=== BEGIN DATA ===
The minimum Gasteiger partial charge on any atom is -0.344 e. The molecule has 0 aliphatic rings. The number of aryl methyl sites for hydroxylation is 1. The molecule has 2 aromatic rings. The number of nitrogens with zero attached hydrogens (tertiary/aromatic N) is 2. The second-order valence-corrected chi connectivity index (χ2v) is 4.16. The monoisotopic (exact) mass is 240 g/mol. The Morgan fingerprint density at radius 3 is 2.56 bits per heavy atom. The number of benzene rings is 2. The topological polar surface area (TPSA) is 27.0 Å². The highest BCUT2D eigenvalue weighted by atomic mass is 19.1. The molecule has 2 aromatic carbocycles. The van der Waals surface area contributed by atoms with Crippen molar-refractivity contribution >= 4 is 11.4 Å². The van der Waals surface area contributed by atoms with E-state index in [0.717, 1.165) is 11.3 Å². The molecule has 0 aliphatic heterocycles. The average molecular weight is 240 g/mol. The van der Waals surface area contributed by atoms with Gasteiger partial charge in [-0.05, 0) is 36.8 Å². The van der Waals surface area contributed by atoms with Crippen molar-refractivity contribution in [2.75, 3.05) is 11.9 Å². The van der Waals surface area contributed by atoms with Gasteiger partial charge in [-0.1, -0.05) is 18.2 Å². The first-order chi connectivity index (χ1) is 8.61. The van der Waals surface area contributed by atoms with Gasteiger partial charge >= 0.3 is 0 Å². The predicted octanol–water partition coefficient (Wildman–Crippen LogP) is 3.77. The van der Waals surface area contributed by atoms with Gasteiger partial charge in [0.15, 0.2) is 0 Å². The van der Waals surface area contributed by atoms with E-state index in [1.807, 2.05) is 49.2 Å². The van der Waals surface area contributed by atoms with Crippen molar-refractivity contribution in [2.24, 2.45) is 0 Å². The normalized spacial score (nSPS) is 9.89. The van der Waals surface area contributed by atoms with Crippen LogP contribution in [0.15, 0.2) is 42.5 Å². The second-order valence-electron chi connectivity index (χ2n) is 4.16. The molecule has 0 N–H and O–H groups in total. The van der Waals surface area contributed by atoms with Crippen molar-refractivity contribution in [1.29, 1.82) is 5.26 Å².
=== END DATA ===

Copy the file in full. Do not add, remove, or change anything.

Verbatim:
The minimum Gasteiger partial charge on any atom is -0.344 e. The molecule has 0 aliphatic rings. The number of aryl methyl sites for hydroxylation is 1. The molecule has 2 aromatic rings. The number of nitrogens with zero attached hydrogens (tertiary/aromatic N) is 2. The second-order valence-corrected chi connectivity index (χ2v) is 4.16. The monoisotopic (exact) mass is 240 g/mol. The Morgan fingerprint density at radius 3 is 2.56 bits per heavy atom. The number of benzene rings is 2. The topological polar surface area (TPSA) is 27.0 Å². The highest BCUT2D eigenvalue weighted by atomic mass is 19.1. The molecule has 2 aromatic carbocycles. The van der Waals surface area contributed by atoms with Crippen molar-refractivity contribution >= 4 is 11.4 Å². The van der Waals surface area contributed by atoms with E-state index in [0.717, 1.165) is 11.3 Å². The molecule has 0 aliphatic heterocycles. The average molecular weight is 240 g/mol. The van der Waals surface area contributed by atoms with Gasteiger partial charge in [-0.05, 0) is 36.8 Å². The van der Waals surface area contributed by atoms with Crippen molar-refractivity contribution in [2.75, 3.05) is 11.9 Å². The van der Waals surface area contributed by atoms with Gasteiger partial charge in [-0.1, -0.05) is 18.2 Å². The first-order chi connectivity index (χ1) is 8.61. The van der Waals surface area contributed by atoms with Gasteiger partial charge >= 0.3 is 0 Å². The predicted octanol–water partition coefficient (Wildman–Crippen LogP) is 3.77. The van der Waals surface area contributed by atoms with Gasteiger partial charge in [0.15, 0.2) is 0 Å². The van der Waals surface area contributed by atoms with E-state index in [1.807, 2.05) is 49.2 Å². The van der Waals surface area contributed by atoms with Crippen molar-refractivity contribution in [2.24, 2.45) is 0 Å². The normalized spacial score (nSPS) is 9.89. The van der Waals surface area contributed by atoms with Crippen LogP contribution in [0.15, 0.2) is 42.5 Å². The second-order valence-electron chi connectivity index (χ2n) is 4.16. The molecule has 0 N–H and O–H groups in total. The van der Waals surface area contributed by atoms with Crippen molar-refractivity contribution in [1.29, 1.82) is 5.26 Å².